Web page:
Where's the justice?

By Imran Choudhury, Eastern Eye

JUSTICE minister Damian Green has vowed to fix the criminal justice system after an official government study revealed it was “institutionally racist”.
 
The damning report found white offenders received more lenient sentences when compared to black, Asian and ethnic minority (BAME) criminals. Almost 20 per cent of black and Asian defendants were more likely to be sent to jail than those who were white and committed similar offences.
 
 
JUSTICE minister Damian Green has vowed to fix the criminal justice system after an official government study revealed it was “institutionally racist”.
 
The damning report found white offenders received more lenient sentences when compared to black, Asian and ethnic minority (BAME) criminals. Almost 20 per cent of black and Asian defendants were more likely to be sent to jail than those who were white and committed similar offences.
 
In an exclusive comment piece for Eastern Eye, Green said the disturbing report was a “stark reminder” of the need to eradicate inequalities in the system.
 
“We have a criminal justice system that is admired in all corners of the globe. It is transparent, it is open and it is one of the best in the world. But that’s not to say that it is free from problems.
 
“Taking action to address its shortcomings is vital if we are to increase public confidence in the fairness and effectiveness of the criminal justice system.
 
“The government is absolutely committed to making sure the criminal justice system is fair, inclusive and impartial, and represents and serves the whole community.
 
“It should work to promote equality and should not discriminate against anyone because of their race.”
 
However, campaign groups say the figures in the report titled Statistics on Race and the Criminal Justice System 2012 needed urgent attention. They have called on prime minster David Cameron to make the ministry of justice document a major item on his agenda.
 
The study, which was released last month, shows that in the past four years, the most common outcome for a white criminal was a community sentence but for black and Asian offenders, the most common sentence was imprisonment.
 
Shadow justice secretary Sadiq Khan said the report made “depressing reading” and showed it was crucial that people knew the justice system would “deal with them fairly and equally”.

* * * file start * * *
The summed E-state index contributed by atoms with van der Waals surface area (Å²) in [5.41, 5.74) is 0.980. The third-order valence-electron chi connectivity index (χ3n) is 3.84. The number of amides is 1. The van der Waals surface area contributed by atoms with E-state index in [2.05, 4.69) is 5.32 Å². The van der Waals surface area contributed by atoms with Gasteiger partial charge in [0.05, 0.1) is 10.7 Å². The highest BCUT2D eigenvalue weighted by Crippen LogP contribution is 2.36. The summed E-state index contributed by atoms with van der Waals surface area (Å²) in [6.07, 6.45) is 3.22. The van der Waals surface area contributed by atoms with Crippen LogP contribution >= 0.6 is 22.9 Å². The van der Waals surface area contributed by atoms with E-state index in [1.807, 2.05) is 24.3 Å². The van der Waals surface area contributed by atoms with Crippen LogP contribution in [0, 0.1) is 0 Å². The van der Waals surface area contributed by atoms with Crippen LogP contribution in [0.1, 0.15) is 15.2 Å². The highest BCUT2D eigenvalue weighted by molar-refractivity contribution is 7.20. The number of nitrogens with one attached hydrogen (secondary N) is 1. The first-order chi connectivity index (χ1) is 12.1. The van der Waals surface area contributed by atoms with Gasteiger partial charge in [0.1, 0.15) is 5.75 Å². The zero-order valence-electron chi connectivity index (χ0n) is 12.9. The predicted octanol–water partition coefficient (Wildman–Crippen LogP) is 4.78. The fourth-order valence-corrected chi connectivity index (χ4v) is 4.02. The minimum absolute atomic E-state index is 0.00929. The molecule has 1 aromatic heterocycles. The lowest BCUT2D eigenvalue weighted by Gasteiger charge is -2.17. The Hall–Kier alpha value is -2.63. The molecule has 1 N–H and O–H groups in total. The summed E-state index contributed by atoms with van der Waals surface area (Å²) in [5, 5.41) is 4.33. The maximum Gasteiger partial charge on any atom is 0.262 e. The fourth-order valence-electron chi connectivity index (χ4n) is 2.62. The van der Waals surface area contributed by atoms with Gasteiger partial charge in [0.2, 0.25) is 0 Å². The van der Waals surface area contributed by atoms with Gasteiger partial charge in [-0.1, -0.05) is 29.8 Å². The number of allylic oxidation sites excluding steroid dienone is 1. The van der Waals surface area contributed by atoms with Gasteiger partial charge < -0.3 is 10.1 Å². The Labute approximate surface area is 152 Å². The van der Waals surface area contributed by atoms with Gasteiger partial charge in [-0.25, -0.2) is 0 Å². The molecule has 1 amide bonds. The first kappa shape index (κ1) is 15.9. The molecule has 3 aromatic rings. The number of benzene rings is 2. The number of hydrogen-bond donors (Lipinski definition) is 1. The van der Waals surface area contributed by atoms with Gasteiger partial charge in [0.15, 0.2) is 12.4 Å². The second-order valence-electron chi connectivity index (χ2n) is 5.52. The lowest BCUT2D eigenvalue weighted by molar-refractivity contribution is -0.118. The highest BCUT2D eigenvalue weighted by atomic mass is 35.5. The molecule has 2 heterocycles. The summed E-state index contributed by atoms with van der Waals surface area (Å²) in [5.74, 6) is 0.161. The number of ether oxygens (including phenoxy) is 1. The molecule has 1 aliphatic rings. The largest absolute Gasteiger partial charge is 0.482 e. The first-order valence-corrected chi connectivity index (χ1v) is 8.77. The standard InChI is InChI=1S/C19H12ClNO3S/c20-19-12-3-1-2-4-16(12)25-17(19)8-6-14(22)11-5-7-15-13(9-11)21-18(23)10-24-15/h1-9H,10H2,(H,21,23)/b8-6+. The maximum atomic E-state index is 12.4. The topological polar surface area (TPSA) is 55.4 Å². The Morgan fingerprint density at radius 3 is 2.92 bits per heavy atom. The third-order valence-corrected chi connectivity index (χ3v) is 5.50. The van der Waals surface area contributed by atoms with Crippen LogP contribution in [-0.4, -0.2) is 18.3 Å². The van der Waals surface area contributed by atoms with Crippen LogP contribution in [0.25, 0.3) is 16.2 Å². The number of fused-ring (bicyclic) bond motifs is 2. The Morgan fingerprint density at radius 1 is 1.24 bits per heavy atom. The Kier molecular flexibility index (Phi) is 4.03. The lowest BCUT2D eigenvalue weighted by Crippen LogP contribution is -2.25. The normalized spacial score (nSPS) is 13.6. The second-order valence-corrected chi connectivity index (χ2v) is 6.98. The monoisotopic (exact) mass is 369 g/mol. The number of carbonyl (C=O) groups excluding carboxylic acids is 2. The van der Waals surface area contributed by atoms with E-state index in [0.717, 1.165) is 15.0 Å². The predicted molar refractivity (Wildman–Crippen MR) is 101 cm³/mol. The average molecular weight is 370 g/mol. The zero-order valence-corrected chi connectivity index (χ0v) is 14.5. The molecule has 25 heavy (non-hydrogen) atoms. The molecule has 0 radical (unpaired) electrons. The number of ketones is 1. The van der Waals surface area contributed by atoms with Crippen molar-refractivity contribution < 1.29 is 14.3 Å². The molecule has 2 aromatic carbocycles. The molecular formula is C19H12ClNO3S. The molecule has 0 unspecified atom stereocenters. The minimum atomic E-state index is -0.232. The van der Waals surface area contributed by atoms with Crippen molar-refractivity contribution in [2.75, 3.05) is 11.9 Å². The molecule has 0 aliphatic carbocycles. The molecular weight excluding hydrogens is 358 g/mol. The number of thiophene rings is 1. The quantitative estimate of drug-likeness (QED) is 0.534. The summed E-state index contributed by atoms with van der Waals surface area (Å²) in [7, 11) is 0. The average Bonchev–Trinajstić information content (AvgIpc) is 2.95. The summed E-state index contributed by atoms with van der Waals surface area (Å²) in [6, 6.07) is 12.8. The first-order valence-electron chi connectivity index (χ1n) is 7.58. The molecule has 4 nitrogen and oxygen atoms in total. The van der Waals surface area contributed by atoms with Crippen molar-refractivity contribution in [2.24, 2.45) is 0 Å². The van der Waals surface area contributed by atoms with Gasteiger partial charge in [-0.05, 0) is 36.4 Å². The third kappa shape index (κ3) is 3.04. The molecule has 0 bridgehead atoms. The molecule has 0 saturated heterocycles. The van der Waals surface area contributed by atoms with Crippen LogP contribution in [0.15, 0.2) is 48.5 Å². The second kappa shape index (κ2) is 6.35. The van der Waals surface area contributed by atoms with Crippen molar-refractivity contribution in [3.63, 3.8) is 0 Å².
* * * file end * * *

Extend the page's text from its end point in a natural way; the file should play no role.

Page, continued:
“If the colour of your skin means you are treated unfairly by our justice system, then urgent action is required to address that. It confirms that your ethnic origin affects the type of sentence you get and how long you go to prison for.”
 
Sailesh Mehta, co-chair of the Society of Asian Lawyers and a judge in the crown court, said bias and unfairness existed in “every aspect” of the justice system.
 
“Every year, similar figures are published and every year there is the usual ritual hand-wringing from the establishment,” he told EE.
 
He said the only way to address “such unfairness” is by re-training judges and holding police officers accountable for their arrest figures.
 
“As a judge, I go on a training course every year which lasts a few days. Looking at these statistics and how inadvertently or adverdently the judges sentence black and Asian people more than they sentence white people should be part of that training course.
 
“Let’s have a discussion about that, make them more aware and then let’s start monitoring the judges. If there was the political will, and the Lord chief justice was shocked about this, then with one single letter he could correct this unfairness.
 
“The whole chain from beginning to end is to blame. So it’s not just the police, or the Crown Prosecution Service, or the judges; it’s everyone along the line.
 
“And in the end, it’s the politicians who need the political will to do something about it.”
 
Experts believe the justice system places too much focus in keeping up with political and legislative changes which places institutional discrimination and race inequalities lower down on the list of priorities.
 
“The criminal justice apparatus seems to have run out of steam and is incapable of stopping and thinking about the implications of over-representation,” said Neena Samota, chair of Voice4Change England, chair of the Coalition of Racial Justice (UK) and a member of stop and search watchdog StopWatch.
 
“The impact of the austerity measures and the privatisation of prisons and probation trusts has left personnel
too busy worrying about their livelihoods.”
 
Samota added that the “gateway into the system” was stop and search, where rates of ethnic disproportionality
illustrated the problem.
 
“The consistently high rates of ethnic disproportionality in relation to black and Asians, compared to the
white group at this entry point suggests that race is a factor in individual decision making on who to stop and
search” she said.
 
“If the criminal justice system is over-represented with people from ethnic minorities, what does the system do
with them once they are in to ensure they resettle successfully upon completion of their sentence? Disadvantage,
inequalities and experiences of racism also form part of the structural disadvantage faced by ethnic minorities.
 
“Unfortunately these important issues are not routinely considered when the system engages in decision making at the various stages.
 
“The system is too process-led and does not invest time and effort to focus on how to help achieve positive resettlement outcomes and to keep individuals and young people at-risk away from the system,” Samota added.
 
A roundtable discussion on the issue has been organised by former equality advisor to the London mayor, Lee Jasper,
and is set to take place at Portcullis House, Westminster, next Wednesday (11).
 
(Originally published in the Eastern Eye)